Product Manager - Rail Group
Chart Industries, Inc
11:45 - 12:15
Wednesday, 18 September 2019
T2.4 LNG on the Rails
Chart will deliver updates on two aspects of LNG and the rail industry; firstly the conveyance of LNG by rail and secondly LNG as a fuel alternative to diesel for railway locomotives.
Rail transportation of many commodities and hazardous materials is almost always at a lower unit cost and considerably safer than moving the same product by highway. Increased production and use of LNG has prompted a desire to transport it by rail. Both the PHMSA and FRA been working on a Rulemaking to allow LNG to ship in DOT-113 tank cars, in the same manner that liquid ethylene has safely shipped for the last 50 years. The tank cars carry ~ 30,000 gallons of cryogenic liquid and are extremely robust comprising a fine grain carbon steel outer tank, stainless steel inner tank and stub sill assembly.
In addition to the tank cars, there is a desire to also allow UN T75 ISO containers to be transported by rail. 40’ ISO containers carry about 10,000 gallons of LNG and DOT Special Approvals have allowed some shipments. Europe and Canada both have regulations in place that allow tank car transportation of LNG as well as UN T75 ISO containers. In both locations Chart has developed suitable solutions that we will expand upon.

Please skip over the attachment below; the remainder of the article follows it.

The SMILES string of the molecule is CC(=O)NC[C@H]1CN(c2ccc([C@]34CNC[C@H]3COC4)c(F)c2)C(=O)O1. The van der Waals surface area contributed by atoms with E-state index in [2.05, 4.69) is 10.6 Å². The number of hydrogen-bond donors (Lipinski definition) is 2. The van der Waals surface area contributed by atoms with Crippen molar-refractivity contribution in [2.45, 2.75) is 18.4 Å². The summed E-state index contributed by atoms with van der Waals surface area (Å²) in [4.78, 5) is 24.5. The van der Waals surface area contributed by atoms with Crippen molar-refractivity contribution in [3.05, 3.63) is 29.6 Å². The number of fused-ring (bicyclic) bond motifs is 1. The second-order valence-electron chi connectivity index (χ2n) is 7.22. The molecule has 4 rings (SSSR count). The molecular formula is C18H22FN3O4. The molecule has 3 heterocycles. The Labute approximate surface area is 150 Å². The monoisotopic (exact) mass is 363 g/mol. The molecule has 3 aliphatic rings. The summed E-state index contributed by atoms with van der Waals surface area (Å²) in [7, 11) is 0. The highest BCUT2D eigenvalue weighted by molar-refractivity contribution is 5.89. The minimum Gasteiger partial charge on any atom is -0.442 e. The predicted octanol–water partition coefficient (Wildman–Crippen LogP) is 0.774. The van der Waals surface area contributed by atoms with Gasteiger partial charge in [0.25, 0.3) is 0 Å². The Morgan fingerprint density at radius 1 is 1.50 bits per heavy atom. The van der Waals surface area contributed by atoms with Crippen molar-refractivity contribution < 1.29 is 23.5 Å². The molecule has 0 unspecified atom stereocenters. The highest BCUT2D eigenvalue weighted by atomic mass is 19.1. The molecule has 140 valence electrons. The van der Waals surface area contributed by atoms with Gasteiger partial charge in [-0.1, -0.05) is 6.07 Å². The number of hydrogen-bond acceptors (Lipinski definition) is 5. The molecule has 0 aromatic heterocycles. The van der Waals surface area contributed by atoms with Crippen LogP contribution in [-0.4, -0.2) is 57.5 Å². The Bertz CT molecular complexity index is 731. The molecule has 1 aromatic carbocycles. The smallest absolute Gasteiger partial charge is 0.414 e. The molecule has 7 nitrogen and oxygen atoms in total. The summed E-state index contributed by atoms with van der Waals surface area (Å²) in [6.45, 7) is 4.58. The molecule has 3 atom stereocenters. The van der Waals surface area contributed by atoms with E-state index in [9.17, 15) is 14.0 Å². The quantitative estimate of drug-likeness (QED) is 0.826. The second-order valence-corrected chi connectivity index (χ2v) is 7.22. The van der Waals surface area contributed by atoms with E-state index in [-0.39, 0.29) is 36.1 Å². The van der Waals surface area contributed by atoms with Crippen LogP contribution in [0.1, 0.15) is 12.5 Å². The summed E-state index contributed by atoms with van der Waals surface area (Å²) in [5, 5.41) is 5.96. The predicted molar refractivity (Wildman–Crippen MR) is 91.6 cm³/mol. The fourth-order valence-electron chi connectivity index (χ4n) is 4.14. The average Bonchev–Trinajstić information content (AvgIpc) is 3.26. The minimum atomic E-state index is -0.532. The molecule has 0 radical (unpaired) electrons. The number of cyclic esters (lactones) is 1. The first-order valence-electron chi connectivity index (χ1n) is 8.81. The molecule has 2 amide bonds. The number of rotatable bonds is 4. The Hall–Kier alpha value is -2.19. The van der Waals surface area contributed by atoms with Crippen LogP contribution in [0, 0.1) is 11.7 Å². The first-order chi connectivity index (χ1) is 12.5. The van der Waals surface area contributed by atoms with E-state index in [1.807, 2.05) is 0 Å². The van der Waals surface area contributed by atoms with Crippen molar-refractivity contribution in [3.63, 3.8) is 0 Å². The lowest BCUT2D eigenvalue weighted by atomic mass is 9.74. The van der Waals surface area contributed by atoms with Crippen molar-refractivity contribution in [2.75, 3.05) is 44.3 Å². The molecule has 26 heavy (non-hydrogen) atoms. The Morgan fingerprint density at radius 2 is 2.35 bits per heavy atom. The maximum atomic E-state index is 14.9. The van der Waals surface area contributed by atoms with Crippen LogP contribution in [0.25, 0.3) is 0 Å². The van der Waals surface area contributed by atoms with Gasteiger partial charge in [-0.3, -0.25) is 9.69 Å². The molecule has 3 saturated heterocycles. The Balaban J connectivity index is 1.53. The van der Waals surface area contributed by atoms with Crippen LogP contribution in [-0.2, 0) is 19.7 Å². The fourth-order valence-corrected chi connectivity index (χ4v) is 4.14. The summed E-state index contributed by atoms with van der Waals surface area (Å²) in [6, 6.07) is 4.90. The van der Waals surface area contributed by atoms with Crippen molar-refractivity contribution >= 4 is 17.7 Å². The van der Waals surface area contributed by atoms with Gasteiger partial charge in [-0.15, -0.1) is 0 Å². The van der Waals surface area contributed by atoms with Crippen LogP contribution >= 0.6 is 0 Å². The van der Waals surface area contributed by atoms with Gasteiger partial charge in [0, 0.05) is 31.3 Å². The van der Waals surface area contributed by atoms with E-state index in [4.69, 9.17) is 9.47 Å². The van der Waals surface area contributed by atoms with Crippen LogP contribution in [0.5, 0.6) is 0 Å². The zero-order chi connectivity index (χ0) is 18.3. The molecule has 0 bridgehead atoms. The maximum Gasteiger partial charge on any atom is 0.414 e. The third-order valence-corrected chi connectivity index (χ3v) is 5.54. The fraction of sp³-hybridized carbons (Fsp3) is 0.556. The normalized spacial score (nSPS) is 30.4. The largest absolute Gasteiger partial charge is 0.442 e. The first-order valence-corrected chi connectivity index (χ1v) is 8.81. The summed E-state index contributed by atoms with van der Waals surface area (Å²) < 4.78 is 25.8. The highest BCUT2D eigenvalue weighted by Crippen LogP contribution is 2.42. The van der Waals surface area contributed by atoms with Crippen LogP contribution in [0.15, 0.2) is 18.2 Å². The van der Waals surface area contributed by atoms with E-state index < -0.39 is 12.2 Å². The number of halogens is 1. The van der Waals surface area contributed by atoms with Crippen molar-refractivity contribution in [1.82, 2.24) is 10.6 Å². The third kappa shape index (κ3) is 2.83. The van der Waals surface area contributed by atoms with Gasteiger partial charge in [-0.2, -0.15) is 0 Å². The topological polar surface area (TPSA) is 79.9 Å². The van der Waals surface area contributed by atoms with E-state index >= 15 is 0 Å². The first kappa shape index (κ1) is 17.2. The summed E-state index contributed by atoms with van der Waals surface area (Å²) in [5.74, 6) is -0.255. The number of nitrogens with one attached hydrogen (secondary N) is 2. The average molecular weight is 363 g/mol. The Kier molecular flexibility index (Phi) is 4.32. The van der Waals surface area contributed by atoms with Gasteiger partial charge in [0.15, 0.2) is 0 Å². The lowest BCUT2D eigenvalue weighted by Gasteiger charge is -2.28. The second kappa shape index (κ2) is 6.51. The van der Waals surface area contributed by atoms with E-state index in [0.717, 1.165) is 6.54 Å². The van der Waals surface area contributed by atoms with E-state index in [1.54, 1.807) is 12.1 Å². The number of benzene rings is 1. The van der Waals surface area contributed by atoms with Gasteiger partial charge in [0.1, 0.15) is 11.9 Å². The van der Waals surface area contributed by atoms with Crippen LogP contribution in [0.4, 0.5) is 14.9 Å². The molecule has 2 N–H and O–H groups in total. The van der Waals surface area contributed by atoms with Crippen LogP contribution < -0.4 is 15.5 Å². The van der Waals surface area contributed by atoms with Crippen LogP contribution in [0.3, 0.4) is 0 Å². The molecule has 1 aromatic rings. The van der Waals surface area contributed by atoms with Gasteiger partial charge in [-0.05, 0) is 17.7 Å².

Due to increased environmental awareness and the escalating costs of diesel, rail operators are taking an interest in natural gas fueling. In November 2017, Florida East Coast Railway (FEC) rolled out its line-haul fleet of 24 locomotives that had all been converted to dual fuel – a combination of conventional diesel fuel and natural gas – becoming the first North American railway to do so.
The EPA Tier-3 compliant locomotives were retrofitted with GE’s NextFuel™ technology enabling them to substitute up to 80% diesel with natural gas without compromising engine performance. Chart designed and built the tender car to fuel the twin locomotive units. Not only did that include the system for re-gasifying the LNG to feed locomotives hitched either side of the tender, but also to manage re-fueling of the tender and meeting, or exceeding, FRA and AAR requirements. The result is a fleet of 13 units that each contain enough fuel for 900 miles of heavy haulage service at speeds up to 60 mph, which is sufficient for the round-trip journey with contingency for idling time and delays.
Safety was a massive consideration and Chart will demonstrate how the tender is far stronger than a traditional well car and equipped to withstand worst case scenarios for derailment, puncture and impact.
LNG as a rail fuel is now a reality and, as well as significantly reducing emissions, diesel substitution could reduce direct fuel costs by up to 50%.